Top | Views from the Carrot Condo
(post, Trista Cornelius)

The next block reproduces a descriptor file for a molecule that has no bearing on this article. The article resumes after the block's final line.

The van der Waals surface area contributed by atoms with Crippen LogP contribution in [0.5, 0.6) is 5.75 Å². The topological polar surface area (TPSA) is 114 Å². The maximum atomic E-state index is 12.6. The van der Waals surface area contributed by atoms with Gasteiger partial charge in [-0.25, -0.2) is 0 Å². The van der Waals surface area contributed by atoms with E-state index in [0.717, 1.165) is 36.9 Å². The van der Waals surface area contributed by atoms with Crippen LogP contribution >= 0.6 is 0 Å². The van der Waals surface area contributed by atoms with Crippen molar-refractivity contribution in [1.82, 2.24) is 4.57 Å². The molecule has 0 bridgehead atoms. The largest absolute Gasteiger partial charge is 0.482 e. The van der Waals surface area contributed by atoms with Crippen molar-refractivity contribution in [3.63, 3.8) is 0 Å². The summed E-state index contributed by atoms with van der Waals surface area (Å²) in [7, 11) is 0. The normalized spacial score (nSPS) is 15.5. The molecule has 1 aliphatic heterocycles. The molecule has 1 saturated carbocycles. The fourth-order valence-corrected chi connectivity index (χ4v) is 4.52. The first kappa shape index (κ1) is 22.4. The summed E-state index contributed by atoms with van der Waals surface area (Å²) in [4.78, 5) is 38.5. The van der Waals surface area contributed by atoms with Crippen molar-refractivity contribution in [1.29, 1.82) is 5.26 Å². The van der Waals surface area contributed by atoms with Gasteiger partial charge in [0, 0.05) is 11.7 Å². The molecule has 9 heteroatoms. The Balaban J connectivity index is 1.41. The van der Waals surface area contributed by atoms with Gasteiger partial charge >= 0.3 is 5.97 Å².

It's impossible for me to be veganish (I still eat eggs) AND local AND seasonal. However, I try. July through October is pretty easy, but the rest of the year, I depend on all kinds of grains, beans, and seeds grown elsewhere. I love our local food...tomatoes and blueberries from the garden especially...and the bountiful months. However, in the last few days, I've tasted paradise, and it's made me realize that I could never be a 100% locavore. In the PNW, I've savored papaya and mango and devoured avocados. In Februrary, I ate two pommellos, adoring each juicy bite, patient with the time it took to peel each one. I knew these things came from afar, that I shouldn't make them staples, and never take them for granted. Now, I am in the homeland of some of my favorite foods. Here, right now, from the window, I can see THREE AVOCADO TREES!!!! The fat, fat avocados drop right off the tree, each "Crash!" sounding like a dinner bell to me. Our host left a huge avocado on a chair by the door for me this morning. At the local grocery store, I bought vegan lilikoi (passionfruit) sorbet along with three small mangoes full of vibrant orange flesh and only a small seed. Best of all...I bought dragonfruit. Can you believe it? Just to have, on a breakfast plate, something called dragonfruit! The name adds to the adventure of eating this amazing thing...the outside covered in soft dragon-like armor. The inside vibrant purple, although they also come in white, with seeds and texture like a kiwi, but a taste like, well, subtle grape meets sweet strawberry meets something distinctly dragonfruity! The juice stains my hands and lips as deeply as beet juice. My man and I pucker our dragonfruited lips at each other, trying to outdo the other's luster. I don't know if dragonfruit is sold in the PNW. I know if it is, it's traveled far, consumed gas and emitted polution, but I know I'd buy one or two. I'd be frugal, but I'd be grateful for the chance to try something from paradise. It's not every day generous friends offer a place to stay among avocaodos, coconuts, lilikoi, and so many other luscious fruits I have yet to try. I want to tread as lightly as possible on this earth, and yet, I am grateful for the technology that brings papaya to the PNW, even though I am also well aware of the downside of that same technology and of my own desire for adventure through food and eagerness to taste new things. I'll return to that dilemma again. For now, I'm termporary local, temporarily within reach of edible paradise. Two farmers' market visits loom in my future, as well as a visit to a permaculture farm, and even the local market!